Most persons have encountered, in certain provinces in France, a number of Chevaliers de Valois. One lived in Normandy, another at Bourges, a third (with whom we have here to do) flourished in Alencon, and doubtless the South possesses others. The number of the Valesian tribe is, however, of no consequence to the present tale. All these chevaliers, among whom were doubtless some who were Valois as Louis XIV. was Bourbon, knew so little of one another that it was not advisable to speak to one about the others. They were all willing to leave the Bourbons in tranquil possession of the throne of France; for it was too plainly established that Henri IV. became king for want of a male heir in the first Orleans branch called the Valois. If there are any Valois, they descend from Charles de Valois, Duc d'Angouleme, son of Charles IX. and Marie Touchet, the male line from whom ended, until proof to the contrary be produced, in the person of the Abbe de Rothelin. The Valois-Saint-Remy, who descended from Henri II., also came to an end in the famous Lamothe-Valois implicated in the affair of the Diamond Necklace.

Each of these many chevaliers, if we may believe reports, was, like the Chevalier of Alencon, an old gentleman, tall, thin, withered, and moneyless. He of Bourges had emigrated; he of Touraine hid himself; he of Alencon fought in La Vendee and “chouanized” somewhat. The youth of the latter was spend in Paris, where the Revolution overtook him when thirty years of age in the midst of his conquests and gallantries.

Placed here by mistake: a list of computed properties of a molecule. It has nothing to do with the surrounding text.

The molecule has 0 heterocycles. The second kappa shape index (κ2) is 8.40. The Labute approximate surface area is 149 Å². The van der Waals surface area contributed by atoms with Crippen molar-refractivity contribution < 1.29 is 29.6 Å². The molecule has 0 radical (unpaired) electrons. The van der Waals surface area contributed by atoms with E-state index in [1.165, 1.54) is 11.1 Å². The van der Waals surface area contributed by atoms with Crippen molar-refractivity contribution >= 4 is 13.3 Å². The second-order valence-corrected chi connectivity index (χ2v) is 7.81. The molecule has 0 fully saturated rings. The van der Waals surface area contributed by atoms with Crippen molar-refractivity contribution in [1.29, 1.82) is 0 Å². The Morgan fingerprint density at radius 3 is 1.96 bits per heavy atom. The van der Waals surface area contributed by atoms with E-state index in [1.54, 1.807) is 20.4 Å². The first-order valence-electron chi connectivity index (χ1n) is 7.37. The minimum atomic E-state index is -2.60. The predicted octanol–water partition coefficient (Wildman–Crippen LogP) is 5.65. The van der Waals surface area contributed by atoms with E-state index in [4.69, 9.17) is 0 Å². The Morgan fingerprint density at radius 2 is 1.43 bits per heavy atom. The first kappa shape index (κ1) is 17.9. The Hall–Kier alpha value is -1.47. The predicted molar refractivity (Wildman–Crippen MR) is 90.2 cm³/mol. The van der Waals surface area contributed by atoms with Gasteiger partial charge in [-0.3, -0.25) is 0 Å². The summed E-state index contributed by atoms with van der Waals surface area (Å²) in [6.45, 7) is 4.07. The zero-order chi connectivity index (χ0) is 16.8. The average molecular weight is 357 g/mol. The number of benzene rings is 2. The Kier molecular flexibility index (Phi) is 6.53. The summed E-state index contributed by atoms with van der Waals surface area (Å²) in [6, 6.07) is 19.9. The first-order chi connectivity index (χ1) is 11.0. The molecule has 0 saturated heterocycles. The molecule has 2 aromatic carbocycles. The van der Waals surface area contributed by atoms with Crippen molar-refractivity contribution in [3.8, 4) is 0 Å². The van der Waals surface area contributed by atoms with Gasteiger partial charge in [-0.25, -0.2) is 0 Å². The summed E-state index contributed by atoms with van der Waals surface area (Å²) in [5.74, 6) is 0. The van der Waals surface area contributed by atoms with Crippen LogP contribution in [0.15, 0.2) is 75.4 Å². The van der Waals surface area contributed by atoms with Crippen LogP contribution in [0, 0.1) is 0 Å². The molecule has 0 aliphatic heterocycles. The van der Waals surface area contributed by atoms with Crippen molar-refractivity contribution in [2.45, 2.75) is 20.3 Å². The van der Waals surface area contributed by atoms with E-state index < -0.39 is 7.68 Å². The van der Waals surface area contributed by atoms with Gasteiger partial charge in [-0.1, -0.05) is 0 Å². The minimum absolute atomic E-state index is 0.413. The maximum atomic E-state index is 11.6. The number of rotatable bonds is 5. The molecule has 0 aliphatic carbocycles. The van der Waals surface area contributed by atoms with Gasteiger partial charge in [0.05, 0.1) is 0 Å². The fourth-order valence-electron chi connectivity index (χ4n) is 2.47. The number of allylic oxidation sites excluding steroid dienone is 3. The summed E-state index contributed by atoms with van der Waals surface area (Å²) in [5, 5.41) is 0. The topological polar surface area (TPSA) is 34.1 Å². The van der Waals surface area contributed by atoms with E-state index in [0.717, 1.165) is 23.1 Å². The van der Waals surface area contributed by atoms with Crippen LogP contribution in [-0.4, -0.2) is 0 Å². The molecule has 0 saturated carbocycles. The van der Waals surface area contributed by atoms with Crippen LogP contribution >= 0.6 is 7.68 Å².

The Chevalier de Valois of Alencon was accepted by the highest aristocracy of the province as a genuine Valois; and he distinguished himself, like the rest of his homonyms, by excellent manners, which proved him a man of society. He dined out every day, and played cards every evening. He was thought witty, thanks to his foible for relating a quantity of anecdotes on the reign of Louis XV. and the beginnings of the Revolution. When these tales were heard for the first time, they were held to be well narrated. He had, moreover, the great merit of not repeating his personal bons mots and of never speaking of his love-affairs, though his smiles and his airs and graces were delightfully indiscreet. The worthy gentleman used his privilege as a Voltairean noble to stay away from mass; and great indulgence was shown to his irreligion because of his devotion to the royal cause. One of his particular graces was the air and manner (imitated, no doubt, from Mole) with which he took snuff from a gold box adorned with the portrait of the Princess Goritza,—a charming Hungarian, celebrated for her beauty in the last years of the reign of Louis XV. Having been attached during his youth to that illustrious stranger, he still mentioned her with emotion. For her sake he had fought a duel with Monsieur de Lauzun.